Hello, once again, readers! I’ve been busy the past couple weeks with the end of my semester; school doesn’t seem to ever slow down, especially when approaching final exams and projects. I bet you all can relate, whether it’s additional school or work in anticipation of the holidays. For that reason, Pokemon hasn’t been the number one thing on my mind lately, so apologies if my thoughts are a bit all over the place. Nonetheless, I wish you all happy holidays and let’s dive into some Pokemon.
In truth, I wasn’t too sure what to write this article about. The largest problem to overcome in content creation is finding something new to talk about. And this issue exists even when there are Regionals happening every other weekend! With so many great writers here at CFB, it’s pointless to reiterate a deck that was talked about less than a month ago, considering that decklist updates have slowed down since the release of Fusion Strike. Moreover, the greatest points of repeat are in the “how to play” and matchups sections, which remain relatively stagnant unless the archetype is modified heavily. Alex Schemanske’s Duraludon VMAX / Zoroark deck, Meloetta vs. Latias / Mew VMAX, and Melony vs. Darkness Rapid Strike Urshifu VMAX are prime examples of sufficient modification.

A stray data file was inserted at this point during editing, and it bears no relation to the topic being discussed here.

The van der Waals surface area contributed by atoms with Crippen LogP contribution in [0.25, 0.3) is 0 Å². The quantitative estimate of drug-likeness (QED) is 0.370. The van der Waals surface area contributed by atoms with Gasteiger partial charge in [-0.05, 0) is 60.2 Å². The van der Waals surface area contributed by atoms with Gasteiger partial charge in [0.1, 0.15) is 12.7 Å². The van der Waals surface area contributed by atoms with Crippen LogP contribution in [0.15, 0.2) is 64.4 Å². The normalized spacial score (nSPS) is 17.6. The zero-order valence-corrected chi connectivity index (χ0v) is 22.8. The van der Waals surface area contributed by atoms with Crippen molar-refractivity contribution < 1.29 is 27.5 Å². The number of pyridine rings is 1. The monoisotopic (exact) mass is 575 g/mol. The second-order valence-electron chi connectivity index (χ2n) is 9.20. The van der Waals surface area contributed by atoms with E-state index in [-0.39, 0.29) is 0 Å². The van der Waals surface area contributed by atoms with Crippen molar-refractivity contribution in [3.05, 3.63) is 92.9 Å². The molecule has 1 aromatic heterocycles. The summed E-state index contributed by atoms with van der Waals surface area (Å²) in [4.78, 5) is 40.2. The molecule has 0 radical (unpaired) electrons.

The second point of friction is the unrivaled BDIF, Mew VMAX. It has become the new center of the format, automatically nullifying a deck’s viability should it have a decently unfavorable matchup against it. These formats are interesting because you can either play the BDIF, play a counter to the BDIF or play a different deck that is slightly unfavorable to the BDIF, but has decent matchups against other decks. In some formats (such as when ADPZ was BDIF) there doesn’t exist a deck that has an autowin vs. the BDIF, but instead there are only decks with slightly favorable matchups against it, but struggle against a few decks elsewhere. In this format, Galarian Moltres / Hoopa is extremely favorable against Mew and can also hold its own vs. other decks. Jolteon is an example of a deck with an even or slightly favorable matchup against Mew but has unfavorable matchups elsewhere.
So where did this leave me, if not writing about an old deck and not yet having a new deck to write about? Coming up with a new deck, of course! And as it turns out, this is much easier said than done. But so I went, combing through Tord’s recent list of top 10 decks, recent articles and spending hours searching for that mystery card on Limitless TCG’s advanced search that would give rise to a new archetype. Here’s how my journey went, step-by-step.